“We believe that one day, as prophecy says, there will be an anti-Christ … Jesus wanted us to be ready to defend ourselves using the sword and stay alive using equipment,” declared Hutaree, the recently defunct Christian militia, on their Web site.
The group, based in rural Michigan and including members from Ohio and Indiana, now face charges of seditious conspiracy for a plan to kill an unidentified law enforcement officer and then bomb the funeral caravan using improvised explosive devices. Hutaree, meaning “Christian warriors” according to leader David B. Stone, sought to carry out their plan in hopes of instigating a war against the federal government in which they view as a “New World Order” working on behalf of the anti-Christ, read their indictment issued last Monday.
The group is, undoubtedly, a radical organization that has gone off the deep end. Perhaps more alarming however, is the underlying issue Hutaree’s arrest exposes. They are not alone, and the presence of home-grown radicals is very real.
In April 2009, the Department of Homeland Security issued a report warning of a rising threat of right-wing terrorism attributing factors like economic troubles, the election of a black president and perceived threats to United States power and sovereignty by other foreign powers. Unfortunately, as exemplified by Hutaree, the warning seems to be warranted.
Recent domestic attacks against the government include John Patrick Bedell, who attacked the entrance to the Pentagon in early March and Joseph Stak, who flew his plane into an Austin, Tx. IRS building in February. Both men framed the federal government as the source of their problems. Stak, upset over tax payments, referred to the IRS as an Orwellian “big brother” that was looking over his shoulder in a suicide note written before the flight.
Hutaree, with a religious foundation, acted under an ideology in which they were soldiers acting out in apocalyptic violence, “before it is too late” to save America and their envisioned way of life.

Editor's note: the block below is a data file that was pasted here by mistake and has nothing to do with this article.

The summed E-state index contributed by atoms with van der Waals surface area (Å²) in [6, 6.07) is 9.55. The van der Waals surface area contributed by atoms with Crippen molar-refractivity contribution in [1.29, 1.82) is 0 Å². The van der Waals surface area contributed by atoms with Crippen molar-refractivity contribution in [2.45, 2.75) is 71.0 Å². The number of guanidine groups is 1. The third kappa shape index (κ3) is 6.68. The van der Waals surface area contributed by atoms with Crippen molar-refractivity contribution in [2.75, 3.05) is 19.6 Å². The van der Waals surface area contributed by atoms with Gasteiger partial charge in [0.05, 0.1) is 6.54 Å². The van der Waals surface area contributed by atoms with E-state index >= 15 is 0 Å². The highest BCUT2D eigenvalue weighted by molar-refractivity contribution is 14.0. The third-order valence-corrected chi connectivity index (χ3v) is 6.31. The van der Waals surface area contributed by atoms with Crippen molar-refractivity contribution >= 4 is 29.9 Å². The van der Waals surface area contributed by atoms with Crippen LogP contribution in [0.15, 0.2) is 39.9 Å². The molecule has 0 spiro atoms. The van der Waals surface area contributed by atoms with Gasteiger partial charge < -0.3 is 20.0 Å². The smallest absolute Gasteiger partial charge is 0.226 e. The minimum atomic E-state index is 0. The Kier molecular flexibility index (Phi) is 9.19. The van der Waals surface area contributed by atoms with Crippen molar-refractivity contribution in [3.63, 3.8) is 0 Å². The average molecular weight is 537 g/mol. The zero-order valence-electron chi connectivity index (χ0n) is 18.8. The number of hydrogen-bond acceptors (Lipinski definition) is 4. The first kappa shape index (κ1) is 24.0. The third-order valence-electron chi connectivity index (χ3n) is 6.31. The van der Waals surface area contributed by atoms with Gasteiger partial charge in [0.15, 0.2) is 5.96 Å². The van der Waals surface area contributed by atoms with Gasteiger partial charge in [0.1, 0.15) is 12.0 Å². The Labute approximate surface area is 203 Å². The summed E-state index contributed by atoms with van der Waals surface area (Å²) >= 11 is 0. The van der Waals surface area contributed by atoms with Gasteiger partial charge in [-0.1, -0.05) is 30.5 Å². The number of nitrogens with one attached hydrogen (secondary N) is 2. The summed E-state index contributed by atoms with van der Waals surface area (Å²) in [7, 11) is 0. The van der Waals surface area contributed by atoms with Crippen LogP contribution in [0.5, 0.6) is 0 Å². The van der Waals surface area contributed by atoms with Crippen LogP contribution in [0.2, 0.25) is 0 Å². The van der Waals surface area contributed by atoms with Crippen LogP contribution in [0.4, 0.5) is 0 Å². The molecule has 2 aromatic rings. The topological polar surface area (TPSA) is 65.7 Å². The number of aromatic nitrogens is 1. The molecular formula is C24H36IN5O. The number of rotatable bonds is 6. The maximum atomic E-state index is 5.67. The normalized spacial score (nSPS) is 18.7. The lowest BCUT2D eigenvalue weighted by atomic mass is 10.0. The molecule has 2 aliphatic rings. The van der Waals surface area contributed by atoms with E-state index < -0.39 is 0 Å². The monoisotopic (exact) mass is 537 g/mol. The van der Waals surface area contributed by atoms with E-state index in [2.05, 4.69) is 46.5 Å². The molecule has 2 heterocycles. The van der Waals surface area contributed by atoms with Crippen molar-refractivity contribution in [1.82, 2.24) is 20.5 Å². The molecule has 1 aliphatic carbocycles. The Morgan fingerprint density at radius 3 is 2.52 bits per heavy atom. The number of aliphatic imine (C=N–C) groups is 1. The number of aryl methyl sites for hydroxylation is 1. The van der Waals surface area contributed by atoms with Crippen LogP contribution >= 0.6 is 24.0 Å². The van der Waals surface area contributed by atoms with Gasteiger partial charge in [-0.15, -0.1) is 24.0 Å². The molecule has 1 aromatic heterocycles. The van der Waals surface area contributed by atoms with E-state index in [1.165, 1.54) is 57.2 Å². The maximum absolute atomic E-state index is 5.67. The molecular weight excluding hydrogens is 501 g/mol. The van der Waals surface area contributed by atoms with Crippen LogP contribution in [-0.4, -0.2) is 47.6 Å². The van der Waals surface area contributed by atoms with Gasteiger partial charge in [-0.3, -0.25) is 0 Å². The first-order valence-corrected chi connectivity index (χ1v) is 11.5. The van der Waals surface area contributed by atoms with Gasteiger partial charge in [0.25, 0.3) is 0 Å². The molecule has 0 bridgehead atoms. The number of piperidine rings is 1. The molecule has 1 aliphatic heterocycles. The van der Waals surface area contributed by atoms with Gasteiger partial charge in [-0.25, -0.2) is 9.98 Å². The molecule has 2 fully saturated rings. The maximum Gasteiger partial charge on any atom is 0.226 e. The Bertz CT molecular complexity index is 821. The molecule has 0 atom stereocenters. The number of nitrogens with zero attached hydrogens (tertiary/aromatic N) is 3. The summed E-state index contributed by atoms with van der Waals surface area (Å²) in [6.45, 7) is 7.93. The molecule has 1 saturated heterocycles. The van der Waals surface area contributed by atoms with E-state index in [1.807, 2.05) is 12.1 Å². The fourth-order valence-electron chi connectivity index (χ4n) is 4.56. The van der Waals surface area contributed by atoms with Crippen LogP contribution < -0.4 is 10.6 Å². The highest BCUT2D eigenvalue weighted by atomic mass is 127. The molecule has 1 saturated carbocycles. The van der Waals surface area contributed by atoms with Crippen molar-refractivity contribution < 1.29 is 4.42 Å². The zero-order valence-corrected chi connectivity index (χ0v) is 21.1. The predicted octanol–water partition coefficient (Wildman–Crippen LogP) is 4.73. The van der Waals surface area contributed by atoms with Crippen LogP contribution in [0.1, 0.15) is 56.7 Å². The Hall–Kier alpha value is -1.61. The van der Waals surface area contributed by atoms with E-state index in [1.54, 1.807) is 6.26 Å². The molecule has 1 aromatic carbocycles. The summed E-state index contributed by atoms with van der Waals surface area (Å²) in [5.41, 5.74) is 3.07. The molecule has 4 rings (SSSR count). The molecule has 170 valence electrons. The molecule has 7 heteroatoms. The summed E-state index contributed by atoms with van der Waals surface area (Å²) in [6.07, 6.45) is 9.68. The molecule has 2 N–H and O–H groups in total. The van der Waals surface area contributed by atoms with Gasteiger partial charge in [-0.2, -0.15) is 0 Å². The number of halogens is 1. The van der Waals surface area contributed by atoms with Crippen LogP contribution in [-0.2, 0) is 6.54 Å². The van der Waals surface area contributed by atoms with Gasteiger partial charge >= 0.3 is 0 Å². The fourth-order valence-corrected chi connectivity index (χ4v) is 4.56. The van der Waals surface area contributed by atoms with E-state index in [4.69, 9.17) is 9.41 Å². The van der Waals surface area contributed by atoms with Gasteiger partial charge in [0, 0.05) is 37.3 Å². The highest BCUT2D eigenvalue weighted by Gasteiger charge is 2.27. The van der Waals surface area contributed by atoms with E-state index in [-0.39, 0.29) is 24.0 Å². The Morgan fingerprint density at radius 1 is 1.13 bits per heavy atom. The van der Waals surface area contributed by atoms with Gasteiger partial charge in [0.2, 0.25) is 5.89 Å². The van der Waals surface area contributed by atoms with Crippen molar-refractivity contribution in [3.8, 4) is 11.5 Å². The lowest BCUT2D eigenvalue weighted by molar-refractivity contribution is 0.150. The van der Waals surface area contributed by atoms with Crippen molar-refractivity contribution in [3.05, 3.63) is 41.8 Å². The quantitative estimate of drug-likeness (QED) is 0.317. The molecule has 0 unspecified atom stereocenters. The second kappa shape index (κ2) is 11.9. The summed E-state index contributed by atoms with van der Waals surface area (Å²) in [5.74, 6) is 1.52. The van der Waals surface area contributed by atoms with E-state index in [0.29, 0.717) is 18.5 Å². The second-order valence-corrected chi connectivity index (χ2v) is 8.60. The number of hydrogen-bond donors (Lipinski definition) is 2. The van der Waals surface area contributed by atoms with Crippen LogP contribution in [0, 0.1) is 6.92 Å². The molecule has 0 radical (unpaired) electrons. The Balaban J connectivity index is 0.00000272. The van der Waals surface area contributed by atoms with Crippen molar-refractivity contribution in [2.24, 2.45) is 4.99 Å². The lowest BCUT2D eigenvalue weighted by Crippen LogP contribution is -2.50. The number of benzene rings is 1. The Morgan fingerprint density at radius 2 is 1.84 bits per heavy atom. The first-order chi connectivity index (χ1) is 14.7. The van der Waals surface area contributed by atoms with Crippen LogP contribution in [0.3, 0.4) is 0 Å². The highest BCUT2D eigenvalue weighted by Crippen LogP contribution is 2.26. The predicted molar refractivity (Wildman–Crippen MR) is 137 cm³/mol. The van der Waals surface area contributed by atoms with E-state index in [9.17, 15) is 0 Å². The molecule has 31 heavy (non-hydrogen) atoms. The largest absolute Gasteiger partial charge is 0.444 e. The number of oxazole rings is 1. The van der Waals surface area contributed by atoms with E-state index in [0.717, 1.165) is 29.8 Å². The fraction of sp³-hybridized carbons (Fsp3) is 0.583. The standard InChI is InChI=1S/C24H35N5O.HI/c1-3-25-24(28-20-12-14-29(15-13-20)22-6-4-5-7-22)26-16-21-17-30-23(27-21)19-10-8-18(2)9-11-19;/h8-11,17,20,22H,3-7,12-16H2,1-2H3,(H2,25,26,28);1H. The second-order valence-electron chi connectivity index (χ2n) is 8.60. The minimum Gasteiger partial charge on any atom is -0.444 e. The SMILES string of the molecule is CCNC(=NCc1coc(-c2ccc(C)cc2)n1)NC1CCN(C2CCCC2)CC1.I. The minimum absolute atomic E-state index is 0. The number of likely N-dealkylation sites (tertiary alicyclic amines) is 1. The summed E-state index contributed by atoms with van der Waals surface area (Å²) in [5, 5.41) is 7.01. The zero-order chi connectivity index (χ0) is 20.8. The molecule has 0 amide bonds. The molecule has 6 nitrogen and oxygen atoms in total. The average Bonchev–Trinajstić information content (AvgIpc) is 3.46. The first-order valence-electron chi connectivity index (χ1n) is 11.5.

The influx of these homegrown threats can be attributed to a variety of reasons, but none more than the simple truth that there will always be crazy people looking to express their views. Some, in the case of these radical groups, see violence as their only means of expression.
Some less violent, but equally unnerving, extremists such as Fred Phelps and his Westboro Baptist Church in Topeka, Kan., deserve equal attention. Phelps, who picketed the funeral of a U.S. Marine killed in Iraq using signs that read “Thank God for Dead Soldiers,” argues that God hates homosexuality, and the death of soldiers fighting abroad is his way of expressing the U.S.’s tolerance of it. The case against the protestors made by the Marine’s father will be considered by the Supreme Court this fall. As a Kansas native who had my high school graduation picketed by Phelps on the ground of my public school’s openness to homosexuality, I can only hope that the Court makes the right decision by defeating Phelps.
Radical groups will always exist in the U.S.; it is an unfortunate byproduct of free speech and assembly. We need to remember, whenever groups like Hutaree and Phelps cast a shadow, that they are the slim minority of Americans. Moreover, we should be grateful that we have a government that when challenged, addresses these radicals in such a manner that it makes them look foolish and narrow minded. Or do they accomplish that themselves?